Scientists from the Brandenburg University of Applied Sciences in Germany and Montana State University teamed up with the sole purpose of finding a rational explanation for the colors that Yellowstone’s hot springs display.
The world’s largest hot springs and geysers can be visited at the Yellowstone National Park. These sites were the reason for establishing the park in 1872, thus becoming the first National Park in the United States. The colors created by these hot springs are one of the main reasons they became famous worldwide. This spectacle is known to emerge from the complex interaction between different types of bacteria and the underwater vents.
However, there were no explanations as to how chemical and physical variations create and influence this phenomenon.
This is where the mixed German-American team came into play. The members are: director of Montana University’s Optical Technology Center Joseph Shaw and his Ph.D. student Paul Nugent along with German colleague Michael Vollmer who co-authored the research paper. Michael Vollmer is also a professor at the aforementioned university.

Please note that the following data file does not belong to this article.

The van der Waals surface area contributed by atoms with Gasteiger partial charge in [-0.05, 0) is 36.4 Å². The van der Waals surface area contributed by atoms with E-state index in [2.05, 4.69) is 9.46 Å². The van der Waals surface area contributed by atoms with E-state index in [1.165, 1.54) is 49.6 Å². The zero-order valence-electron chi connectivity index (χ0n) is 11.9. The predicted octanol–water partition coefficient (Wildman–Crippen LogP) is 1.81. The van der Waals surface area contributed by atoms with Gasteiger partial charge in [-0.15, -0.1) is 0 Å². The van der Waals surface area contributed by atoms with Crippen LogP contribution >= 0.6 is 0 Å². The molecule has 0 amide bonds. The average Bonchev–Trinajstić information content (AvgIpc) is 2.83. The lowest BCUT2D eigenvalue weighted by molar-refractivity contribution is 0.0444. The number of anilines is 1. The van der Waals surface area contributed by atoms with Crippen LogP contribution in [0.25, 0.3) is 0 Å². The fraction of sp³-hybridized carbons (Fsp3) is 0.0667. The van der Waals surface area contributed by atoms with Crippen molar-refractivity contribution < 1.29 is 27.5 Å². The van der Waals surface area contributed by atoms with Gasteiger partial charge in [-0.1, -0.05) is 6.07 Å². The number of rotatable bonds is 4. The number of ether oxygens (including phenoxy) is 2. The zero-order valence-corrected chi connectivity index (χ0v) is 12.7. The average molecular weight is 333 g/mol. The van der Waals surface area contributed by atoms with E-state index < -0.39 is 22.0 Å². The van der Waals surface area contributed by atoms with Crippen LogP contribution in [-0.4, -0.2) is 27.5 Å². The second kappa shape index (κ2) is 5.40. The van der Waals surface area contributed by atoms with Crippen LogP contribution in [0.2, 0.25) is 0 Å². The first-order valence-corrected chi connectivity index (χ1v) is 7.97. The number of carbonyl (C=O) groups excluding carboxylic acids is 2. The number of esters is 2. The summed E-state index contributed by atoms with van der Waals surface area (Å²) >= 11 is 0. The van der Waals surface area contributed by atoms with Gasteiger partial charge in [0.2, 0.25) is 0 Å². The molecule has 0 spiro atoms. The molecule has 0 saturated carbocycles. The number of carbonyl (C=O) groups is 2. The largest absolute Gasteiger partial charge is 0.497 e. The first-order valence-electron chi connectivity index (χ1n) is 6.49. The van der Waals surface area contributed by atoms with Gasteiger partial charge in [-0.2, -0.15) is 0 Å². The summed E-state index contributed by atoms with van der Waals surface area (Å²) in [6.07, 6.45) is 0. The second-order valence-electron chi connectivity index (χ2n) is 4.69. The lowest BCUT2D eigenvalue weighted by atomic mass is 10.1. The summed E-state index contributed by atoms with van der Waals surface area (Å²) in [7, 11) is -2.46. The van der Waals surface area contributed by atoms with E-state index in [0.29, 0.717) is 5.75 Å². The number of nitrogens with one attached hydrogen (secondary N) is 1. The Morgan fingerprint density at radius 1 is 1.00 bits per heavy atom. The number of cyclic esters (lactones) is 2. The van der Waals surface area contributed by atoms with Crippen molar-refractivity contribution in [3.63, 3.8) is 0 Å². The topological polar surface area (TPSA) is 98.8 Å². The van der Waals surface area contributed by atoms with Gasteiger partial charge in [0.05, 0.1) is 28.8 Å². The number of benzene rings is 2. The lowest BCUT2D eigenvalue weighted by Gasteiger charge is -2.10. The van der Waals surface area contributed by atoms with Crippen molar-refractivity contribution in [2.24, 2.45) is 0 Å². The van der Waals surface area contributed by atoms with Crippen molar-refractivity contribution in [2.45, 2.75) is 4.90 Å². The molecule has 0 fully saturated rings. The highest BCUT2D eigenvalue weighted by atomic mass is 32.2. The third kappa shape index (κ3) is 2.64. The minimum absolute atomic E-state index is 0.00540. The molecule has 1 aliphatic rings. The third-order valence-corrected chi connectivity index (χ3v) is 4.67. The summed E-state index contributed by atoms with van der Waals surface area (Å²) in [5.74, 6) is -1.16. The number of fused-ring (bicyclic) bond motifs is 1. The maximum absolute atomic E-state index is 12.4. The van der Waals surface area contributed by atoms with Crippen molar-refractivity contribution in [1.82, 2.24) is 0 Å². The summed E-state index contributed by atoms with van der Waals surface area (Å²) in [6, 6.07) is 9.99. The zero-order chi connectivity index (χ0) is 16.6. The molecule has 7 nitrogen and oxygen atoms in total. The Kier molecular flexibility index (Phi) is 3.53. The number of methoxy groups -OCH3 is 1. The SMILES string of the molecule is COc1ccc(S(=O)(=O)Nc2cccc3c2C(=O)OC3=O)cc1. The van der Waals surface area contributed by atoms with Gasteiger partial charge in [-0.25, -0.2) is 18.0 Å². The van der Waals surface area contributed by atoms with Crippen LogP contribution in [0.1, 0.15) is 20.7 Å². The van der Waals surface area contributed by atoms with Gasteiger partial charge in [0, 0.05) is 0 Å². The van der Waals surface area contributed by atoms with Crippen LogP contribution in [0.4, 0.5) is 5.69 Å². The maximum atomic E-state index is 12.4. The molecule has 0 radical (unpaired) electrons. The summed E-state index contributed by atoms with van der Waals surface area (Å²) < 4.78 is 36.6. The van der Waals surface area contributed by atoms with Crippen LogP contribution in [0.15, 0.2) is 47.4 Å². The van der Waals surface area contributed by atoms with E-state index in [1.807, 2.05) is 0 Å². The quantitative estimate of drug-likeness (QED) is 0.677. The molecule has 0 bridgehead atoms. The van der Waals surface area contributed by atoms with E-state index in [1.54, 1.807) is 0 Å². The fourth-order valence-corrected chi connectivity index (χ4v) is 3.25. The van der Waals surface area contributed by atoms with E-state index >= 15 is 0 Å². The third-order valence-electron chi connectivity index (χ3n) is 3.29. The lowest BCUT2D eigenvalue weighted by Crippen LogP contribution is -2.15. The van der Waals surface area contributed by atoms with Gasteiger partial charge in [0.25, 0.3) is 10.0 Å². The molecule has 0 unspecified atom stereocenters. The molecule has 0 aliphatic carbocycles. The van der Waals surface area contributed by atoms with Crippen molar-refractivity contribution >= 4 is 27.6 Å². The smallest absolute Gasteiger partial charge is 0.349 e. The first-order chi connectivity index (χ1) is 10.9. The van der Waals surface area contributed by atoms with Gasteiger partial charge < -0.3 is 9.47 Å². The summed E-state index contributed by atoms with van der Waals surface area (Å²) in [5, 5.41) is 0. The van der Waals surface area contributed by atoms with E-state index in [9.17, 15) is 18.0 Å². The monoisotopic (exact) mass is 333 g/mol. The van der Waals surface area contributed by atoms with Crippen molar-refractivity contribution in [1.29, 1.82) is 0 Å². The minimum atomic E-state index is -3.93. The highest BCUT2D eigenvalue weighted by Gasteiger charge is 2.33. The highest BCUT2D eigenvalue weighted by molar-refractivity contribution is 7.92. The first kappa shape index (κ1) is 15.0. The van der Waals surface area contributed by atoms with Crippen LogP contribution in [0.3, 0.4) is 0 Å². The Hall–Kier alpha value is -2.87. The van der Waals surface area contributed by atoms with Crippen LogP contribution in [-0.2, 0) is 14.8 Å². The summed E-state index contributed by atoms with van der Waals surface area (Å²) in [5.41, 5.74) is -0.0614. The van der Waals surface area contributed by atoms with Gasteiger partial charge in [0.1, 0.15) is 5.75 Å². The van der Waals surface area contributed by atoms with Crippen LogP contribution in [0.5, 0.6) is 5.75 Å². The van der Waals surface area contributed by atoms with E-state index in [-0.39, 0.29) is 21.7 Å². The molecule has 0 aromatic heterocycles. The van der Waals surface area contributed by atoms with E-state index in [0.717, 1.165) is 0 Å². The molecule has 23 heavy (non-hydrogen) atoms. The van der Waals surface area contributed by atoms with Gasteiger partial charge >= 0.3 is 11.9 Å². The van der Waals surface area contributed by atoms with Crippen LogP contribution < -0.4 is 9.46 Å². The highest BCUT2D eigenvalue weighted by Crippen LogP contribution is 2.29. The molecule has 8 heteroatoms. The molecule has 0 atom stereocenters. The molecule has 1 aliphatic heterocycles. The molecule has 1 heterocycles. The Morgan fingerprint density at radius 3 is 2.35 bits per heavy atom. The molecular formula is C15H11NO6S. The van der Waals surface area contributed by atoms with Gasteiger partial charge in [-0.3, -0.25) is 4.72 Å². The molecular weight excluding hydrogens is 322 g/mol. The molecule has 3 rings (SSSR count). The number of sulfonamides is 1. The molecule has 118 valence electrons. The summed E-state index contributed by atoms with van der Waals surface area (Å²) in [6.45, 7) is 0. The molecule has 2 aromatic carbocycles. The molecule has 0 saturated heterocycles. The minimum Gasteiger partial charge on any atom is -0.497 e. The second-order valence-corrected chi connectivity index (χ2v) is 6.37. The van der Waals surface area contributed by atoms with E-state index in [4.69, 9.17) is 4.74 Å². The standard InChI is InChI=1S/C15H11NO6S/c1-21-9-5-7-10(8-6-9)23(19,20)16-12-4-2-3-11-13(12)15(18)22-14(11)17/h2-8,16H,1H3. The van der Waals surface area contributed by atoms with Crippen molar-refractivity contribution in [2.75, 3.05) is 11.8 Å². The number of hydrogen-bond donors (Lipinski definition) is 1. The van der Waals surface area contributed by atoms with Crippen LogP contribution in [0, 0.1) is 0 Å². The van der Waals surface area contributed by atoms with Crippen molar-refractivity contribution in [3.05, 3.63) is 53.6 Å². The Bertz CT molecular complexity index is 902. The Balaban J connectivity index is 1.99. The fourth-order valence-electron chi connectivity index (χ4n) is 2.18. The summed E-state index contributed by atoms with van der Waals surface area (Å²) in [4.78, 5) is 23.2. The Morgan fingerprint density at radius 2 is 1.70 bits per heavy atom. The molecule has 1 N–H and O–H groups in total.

The team came up with a less than intricate mathematical model that explains how this unique display of colors came to life. It can recreate the way geysers looked in the past, in a period when habits such as throwing coins or garbage into these springs were very rare.
This one-dimensional model was established on the basis of light propagation. Based on this, they performed optical measurements at the hot springs. The researchers succeeded in recreating the colors and optical features found at the geysers. The series of measurements conducted revealed specific spectral reflections caused not only by microbial mats or scattering of water but also by their optical absorption. They also recorded “the incident solar and diffuse skylight conditions”.
Their research consisted of examining a number of pools including Morning Glory Pool, Sapphire Pool and Grand Prismatic Spring. Handheld spectrometers were used, along with SLR cameras for digital imaging and infrared cameras for “non-contact measurement of the water temperatures.”
Their findings described a link between the shallow water temperature, bacterial population and the consequential color pattern. They also discovered that the colors that derived from the deeper part of the springs were caused mainly by “absorption and scattering of light in the water.”
The model, together with pictures taken at the springs appeared in the Dec. 19 issue of Applied Optics, a journal published by The Optical Society (OSA).
Image Source: Eastern Illinois University